A new partnership between Stats NZ and Wairoa post-settlement trust Tātau Tātau will help make data more accessible for whānau Māori.
The relationship agreement was signed today after a mihi whakatau welcoming Tātau Tātau representatives and kaumātua of Wairoa in Wellington.
The agreement had been a work in progress for a long time, but that process was sped up by Cyclone Gabrielle.
Tātau Tātau o Te Wairoa Trust chair Leon Symes said during Cyclone Gabrielle the trust was able to access data through the National Emergency Management Agency.
He hoped the agreement with Stats NZ would keep that door open.
"A lot of the information we were trying to get... sits in multiple sources, so for this we're seeing ourselves as a conduit able to pull those sources together to collectivise them all under one umbrella, [while] making sure that we protect the whānau's right to privacy."
Stats NZ deputy chief executive Māori Partnerships and Strategy, Tia Warbrick, said the partnership would help Stats NZ and Tātau Tātau understand how to wrap support and resources around the people of the Wairoa region and better serve their data and information needs.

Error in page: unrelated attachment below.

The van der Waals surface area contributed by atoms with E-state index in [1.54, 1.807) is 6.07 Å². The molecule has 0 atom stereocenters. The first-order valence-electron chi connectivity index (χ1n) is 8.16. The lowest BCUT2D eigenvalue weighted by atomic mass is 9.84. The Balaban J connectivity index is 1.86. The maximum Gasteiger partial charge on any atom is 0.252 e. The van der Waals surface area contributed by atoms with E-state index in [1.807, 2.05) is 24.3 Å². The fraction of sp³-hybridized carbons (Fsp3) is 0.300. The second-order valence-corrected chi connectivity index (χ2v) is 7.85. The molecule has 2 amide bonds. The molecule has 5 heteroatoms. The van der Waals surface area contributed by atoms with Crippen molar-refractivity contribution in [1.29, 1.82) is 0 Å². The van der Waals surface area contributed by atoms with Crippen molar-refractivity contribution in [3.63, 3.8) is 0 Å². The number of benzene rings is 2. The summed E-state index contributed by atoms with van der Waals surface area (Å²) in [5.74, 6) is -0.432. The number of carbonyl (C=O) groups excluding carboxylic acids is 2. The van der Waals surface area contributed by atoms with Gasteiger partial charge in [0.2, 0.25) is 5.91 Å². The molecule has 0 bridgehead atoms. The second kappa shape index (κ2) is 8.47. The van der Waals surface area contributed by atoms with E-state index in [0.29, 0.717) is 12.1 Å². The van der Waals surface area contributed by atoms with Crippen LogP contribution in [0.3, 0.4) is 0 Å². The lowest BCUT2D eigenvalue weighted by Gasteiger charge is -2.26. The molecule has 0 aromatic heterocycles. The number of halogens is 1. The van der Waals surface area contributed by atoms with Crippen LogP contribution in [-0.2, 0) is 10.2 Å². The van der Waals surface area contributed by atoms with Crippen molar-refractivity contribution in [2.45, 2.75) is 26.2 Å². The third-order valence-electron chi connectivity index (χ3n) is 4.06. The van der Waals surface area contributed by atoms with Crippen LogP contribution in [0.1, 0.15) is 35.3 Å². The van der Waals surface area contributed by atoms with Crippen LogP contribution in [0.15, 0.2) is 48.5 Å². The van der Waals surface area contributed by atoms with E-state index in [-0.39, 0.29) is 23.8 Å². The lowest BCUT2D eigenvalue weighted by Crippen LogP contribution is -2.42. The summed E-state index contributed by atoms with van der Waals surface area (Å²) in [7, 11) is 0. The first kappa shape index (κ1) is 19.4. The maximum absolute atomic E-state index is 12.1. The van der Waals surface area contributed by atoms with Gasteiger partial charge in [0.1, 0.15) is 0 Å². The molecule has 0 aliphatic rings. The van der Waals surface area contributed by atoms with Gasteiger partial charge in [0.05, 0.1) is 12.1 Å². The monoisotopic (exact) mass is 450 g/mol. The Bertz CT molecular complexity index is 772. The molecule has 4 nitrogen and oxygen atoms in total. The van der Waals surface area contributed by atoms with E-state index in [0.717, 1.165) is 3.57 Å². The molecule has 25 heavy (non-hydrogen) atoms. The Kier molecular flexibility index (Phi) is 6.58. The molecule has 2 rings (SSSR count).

"What we know so far through the conversations that we've had with [Tātau Tātau] today is that they really want data that tells them about their strategic priorities such as housing, their social wellbeing, environment, to support the decisions they make around how they lean into those kinds of kaupapa to support their people."
Work had already begun to make the data clearer and more digestible for whānau, Warbrick said.
It would also be important to look after the data in accordance with tikanga Māori in order to bridge the trust gap between whānau and the government, Symes said.
"We can explain to whānau why we're doing this, because a lot of the time whānau don't want to give information to particularly government agencies because there's a big mistrust.
"We are trying to be that conduit, that connection, if we can get the whānau's trust and we can make sure that it's protected so they're not identifiable and it's not going to affect them in any way, the police are not going to turn up to come arrest them or do anything like that."
The data would be used to better assess the cost of building repairs and to quantify what was still needed in Wairoa, Symes said.
Warbrick said partnerships like this would help boost Māori participation in areas such as the census.
"These kinds of relationships will really imbed the opportunity to have more conversations in communities and get people more engaged. And we know that iwi are at the forefront of supporting their whānau and communities in their regions."
Stats NZ would like to see partnerships like this expanded to other iwi, she said.